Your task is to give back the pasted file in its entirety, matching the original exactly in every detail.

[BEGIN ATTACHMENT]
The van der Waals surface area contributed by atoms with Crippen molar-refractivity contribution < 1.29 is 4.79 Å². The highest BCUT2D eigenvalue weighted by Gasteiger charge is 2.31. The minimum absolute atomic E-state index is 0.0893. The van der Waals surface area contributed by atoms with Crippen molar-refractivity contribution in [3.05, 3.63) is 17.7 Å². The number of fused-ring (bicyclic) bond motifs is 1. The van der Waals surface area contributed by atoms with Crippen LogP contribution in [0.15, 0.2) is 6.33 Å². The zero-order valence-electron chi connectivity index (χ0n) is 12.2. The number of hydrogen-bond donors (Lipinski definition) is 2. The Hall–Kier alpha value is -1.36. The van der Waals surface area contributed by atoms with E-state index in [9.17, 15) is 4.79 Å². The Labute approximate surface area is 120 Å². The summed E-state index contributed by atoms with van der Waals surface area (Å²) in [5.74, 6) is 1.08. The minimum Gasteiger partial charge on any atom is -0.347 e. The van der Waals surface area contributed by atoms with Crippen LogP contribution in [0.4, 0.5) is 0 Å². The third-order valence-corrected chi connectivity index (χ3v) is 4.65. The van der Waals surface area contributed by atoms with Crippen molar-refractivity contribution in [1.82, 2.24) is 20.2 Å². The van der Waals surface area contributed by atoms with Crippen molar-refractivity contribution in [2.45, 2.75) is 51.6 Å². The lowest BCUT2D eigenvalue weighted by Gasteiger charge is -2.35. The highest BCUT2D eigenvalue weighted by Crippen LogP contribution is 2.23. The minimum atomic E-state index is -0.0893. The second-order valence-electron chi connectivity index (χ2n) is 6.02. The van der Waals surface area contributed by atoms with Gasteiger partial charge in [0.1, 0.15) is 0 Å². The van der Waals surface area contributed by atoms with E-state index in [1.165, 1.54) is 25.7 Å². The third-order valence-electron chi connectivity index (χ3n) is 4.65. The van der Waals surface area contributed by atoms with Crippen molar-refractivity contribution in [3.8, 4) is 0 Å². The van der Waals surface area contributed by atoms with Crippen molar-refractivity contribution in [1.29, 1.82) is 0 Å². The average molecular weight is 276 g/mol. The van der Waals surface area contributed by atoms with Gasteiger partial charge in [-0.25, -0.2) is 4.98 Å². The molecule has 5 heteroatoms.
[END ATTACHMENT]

The van der Waals surface area contributed by atoms with Crippen molar-refractivity contribution < 1.29 is 4.79 Å². The highest BCUT2D eigenvalue weighted by Gasteiger charge is 2.31. The minimum absolute atomic E-state index is 0.0893. The van der Waals surface area contributed by atoms with Crippen molar-refractivity contribution in [3.05, 3.63) is 17.7 Å². The number of fused-ring (bicyclic) bond motifs is 1. The van der Waals surface area contributed by atoms with Crippen LogP contribution in [0.15, 0.2) is 6.33 Å². The zero-order valence-electron chi connectivity index (χ0n) is 12.2. The number of hydrogen-bond donors (Lipinski definition) is 2. The Hall–Kier alpha value is -1.36. The van der Waals surface area contributed by atoms with E-state index in [9.17, 15) is 4.79 Å². The Labute approximate surface area is 120 Å². The summed E-state index contributed by atoms with van der Waals surface area (Å²) in [5.74, 6) is 1.08. The minimum Gasteiger partial charge on any atom is -0.347 e. The van der Waals surface area contributed by atoms with Crippen LogP contribution in [0.4, 0.5) is 0 Å². The third-order valence-corrected chi connectivity index (χ3v) is 4.65. The van der Waals surface area contributed by atoms with Crippen molar-refractivity contribution in [1.82, 2.24) is 20.2 Å². The van der Waals surface area contributed by atoms with Crippen molar-refractivity contribution in [2.45, 2.75) is 51.6 Å². The lowest BCUT2D eigenvalue weighted by Gasteiger charge is -2.35. The highest BCUT2D eigenvalue weighted by Crippen LogP contribution is 2.23. The minimum atomic E-state index is -0.0893. The second-order valence-electron chi connectivity index (χ2n) is 6.02. The van der Waals surface area contributed by atoms with Gasteiger partial charge in [0.1, 0.15) is 0 Å². The van der Waals surface area contributed by atoms with E-state index in [1.165, 1.54) is 25.7 Å². The third-order valence-electron chi connectivity index (χ3n) is 4.65. The van der Waals surface area contributed by atoms with Crippen molar-refractivity contribution in [3.8, 4) is 0 Å². The van der Waals surface area contributed by atoms with Crippen molar-refractivity contribution in [1.29, 1.82) is 0 Å². The average molecular weight is 276 g/mol. The van der Waals surface area contributed by atoms with Gasteiger partial charge in [-0.25, -0.2) is 4.98 Å². The molecule has 5 heteroatoms.